2. Not really. Have you ever seen such monumental distraction-politics? Or such abuse of the filibuster?

    1. Distraction politics? I thought you were a student of history? See:

      “Ma, Ma, where’s my Pa?”


      Letter from Alexander Hamilton, Concerning the Public Conduct and Character of John Adams, Esq. President of the United States

      Shall I continue? You’re better than that Ames. Hyperbole for the historically ignorant is cheap blogging.

      As for use of the filibuster…it’s been steadily on the rise since the 1970s.

      I suspect it will continue to be used more frequesntly with each successive congress, regardless of who is in power.

    2. “You can do better” is a sly way to make a wounding argument without any real substance.

      But really — has the GOP EVER engaged on the merits? On ANY of the main issues for the past year? And I don’t mean Republican blogs, I mean mainline politicians.

      Also, re: filibuster,


      1. Ames – there is no constitutional requirement that the minority participate in the majority’s agenda. They have every right to oppose it and the voters will determine if they approve of that strategy.

        I also don’t see the real problem with filibusters. Is it not more principled to protect the public from bad legislation than to allow it to go through?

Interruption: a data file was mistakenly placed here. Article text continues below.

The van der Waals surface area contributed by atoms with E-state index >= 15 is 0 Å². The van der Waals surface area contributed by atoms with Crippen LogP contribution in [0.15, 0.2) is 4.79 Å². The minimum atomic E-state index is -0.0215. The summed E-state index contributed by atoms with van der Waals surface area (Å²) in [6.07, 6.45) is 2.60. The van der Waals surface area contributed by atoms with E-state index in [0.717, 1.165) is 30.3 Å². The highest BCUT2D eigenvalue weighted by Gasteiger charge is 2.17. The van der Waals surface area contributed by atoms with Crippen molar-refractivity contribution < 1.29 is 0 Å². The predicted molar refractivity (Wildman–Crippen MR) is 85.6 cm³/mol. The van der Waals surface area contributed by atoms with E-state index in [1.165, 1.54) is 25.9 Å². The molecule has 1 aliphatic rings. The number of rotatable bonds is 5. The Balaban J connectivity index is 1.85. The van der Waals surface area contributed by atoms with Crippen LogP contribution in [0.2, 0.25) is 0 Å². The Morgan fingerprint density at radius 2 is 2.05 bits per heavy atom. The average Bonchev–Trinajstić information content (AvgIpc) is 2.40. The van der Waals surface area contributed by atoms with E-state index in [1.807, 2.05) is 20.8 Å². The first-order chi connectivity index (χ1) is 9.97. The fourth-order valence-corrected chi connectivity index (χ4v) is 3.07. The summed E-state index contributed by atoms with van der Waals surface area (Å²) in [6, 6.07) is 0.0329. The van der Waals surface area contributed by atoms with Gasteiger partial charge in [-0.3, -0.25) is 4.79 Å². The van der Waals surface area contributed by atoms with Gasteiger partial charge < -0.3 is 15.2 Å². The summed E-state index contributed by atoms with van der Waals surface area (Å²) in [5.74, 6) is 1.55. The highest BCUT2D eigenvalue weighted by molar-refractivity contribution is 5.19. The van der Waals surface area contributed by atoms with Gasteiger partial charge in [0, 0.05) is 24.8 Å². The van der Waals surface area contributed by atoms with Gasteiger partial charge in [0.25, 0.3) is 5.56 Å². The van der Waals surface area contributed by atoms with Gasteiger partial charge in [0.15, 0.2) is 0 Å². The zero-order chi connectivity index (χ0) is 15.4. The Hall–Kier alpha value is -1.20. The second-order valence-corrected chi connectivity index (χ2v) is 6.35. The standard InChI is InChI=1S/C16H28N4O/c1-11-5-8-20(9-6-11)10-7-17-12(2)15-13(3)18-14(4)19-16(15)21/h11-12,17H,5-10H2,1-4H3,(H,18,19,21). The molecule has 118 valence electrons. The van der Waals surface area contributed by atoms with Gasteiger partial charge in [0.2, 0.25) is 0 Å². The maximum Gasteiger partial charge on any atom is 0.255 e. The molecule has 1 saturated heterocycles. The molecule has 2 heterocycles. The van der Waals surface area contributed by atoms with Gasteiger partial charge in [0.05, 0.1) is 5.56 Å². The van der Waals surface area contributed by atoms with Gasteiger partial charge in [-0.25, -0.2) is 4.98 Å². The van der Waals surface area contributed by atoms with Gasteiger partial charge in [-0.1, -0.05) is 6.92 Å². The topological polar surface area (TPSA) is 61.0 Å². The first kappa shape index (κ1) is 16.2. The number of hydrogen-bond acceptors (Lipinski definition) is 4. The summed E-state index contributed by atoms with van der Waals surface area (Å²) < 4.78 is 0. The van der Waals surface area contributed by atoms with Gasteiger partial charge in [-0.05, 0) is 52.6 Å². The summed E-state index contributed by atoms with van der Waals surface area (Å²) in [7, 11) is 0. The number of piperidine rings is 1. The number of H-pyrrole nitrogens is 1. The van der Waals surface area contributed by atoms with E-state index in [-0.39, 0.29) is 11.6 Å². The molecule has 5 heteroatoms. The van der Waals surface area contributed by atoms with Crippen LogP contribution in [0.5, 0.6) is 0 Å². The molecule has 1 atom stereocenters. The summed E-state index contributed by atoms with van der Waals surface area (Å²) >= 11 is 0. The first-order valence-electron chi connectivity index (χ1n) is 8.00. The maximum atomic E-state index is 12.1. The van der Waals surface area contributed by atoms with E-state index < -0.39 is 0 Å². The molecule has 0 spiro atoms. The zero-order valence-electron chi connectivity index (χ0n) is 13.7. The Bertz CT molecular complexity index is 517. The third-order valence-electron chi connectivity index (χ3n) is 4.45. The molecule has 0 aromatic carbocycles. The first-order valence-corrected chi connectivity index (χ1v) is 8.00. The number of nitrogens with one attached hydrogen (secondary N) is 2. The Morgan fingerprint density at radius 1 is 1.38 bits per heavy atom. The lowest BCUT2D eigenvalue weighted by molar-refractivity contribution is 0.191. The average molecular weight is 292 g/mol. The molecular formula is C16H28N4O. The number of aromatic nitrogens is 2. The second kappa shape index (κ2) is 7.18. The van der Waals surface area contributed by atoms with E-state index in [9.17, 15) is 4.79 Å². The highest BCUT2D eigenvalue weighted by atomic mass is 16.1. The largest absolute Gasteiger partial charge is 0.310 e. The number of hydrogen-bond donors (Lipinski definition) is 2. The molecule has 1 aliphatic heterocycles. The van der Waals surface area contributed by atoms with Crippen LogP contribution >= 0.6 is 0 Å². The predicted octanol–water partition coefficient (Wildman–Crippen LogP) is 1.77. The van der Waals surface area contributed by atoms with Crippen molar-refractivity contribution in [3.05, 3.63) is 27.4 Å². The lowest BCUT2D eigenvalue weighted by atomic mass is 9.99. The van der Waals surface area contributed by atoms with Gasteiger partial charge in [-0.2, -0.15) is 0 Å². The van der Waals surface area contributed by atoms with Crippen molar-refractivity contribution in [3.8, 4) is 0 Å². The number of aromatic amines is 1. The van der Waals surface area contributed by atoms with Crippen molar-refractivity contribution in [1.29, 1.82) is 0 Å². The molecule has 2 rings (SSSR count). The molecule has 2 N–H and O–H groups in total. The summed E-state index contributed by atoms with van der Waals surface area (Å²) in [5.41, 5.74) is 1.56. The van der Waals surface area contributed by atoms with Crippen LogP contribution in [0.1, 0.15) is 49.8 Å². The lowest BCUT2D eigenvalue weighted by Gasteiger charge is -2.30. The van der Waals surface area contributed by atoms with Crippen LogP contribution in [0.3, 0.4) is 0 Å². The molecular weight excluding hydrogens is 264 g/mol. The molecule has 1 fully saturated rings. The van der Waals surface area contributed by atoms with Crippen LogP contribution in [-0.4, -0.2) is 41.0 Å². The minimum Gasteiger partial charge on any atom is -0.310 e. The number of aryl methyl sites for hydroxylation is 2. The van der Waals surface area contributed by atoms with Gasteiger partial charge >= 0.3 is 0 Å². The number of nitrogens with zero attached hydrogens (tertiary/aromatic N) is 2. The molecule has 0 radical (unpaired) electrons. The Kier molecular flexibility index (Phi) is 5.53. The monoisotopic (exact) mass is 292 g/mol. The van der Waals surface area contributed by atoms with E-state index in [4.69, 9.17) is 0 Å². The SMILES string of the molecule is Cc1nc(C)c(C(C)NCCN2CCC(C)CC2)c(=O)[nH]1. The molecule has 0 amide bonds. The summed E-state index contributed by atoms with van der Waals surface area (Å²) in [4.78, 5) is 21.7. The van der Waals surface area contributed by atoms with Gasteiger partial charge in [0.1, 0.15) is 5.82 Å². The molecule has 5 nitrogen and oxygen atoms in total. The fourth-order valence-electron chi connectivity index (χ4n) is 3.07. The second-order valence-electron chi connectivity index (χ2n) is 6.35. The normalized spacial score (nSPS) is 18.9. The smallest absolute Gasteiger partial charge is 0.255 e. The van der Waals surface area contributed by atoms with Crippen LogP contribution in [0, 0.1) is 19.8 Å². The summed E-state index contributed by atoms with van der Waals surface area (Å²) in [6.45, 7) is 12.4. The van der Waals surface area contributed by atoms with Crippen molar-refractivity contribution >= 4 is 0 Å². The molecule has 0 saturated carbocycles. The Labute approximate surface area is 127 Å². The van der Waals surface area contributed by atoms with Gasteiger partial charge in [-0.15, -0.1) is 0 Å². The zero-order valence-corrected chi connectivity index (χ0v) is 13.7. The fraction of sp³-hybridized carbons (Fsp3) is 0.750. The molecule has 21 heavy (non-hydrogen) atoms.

1. You’re assuming that all legislation subject to filibuster is bad legislation, when the opposite is often true; it’s also not really germane to the discussion, to be honest. Obstructionism for the sake of it is no virtue, whether the legislation in question is good or bad.

          1. You’re assuming that the GOP thinks that some of the legislation is good and filibusters anyway. If you fundamentally disagree with the legislation being opposed, it doesn’t matter what the assessment of others is. You have an obligation to try and kill it.

            1. Except that’s not really the point at issue; the GOP isn’t generally fundamentally opposed to what the Democrats are proposing most of the time – until the Democrats propose it. Might I remind you that during the recent HCR debates the Republicans in general did everything they could to sink it, even though the idea of compulsory insurance has been a mainstay of Republican thought since the HillaryCare debacle?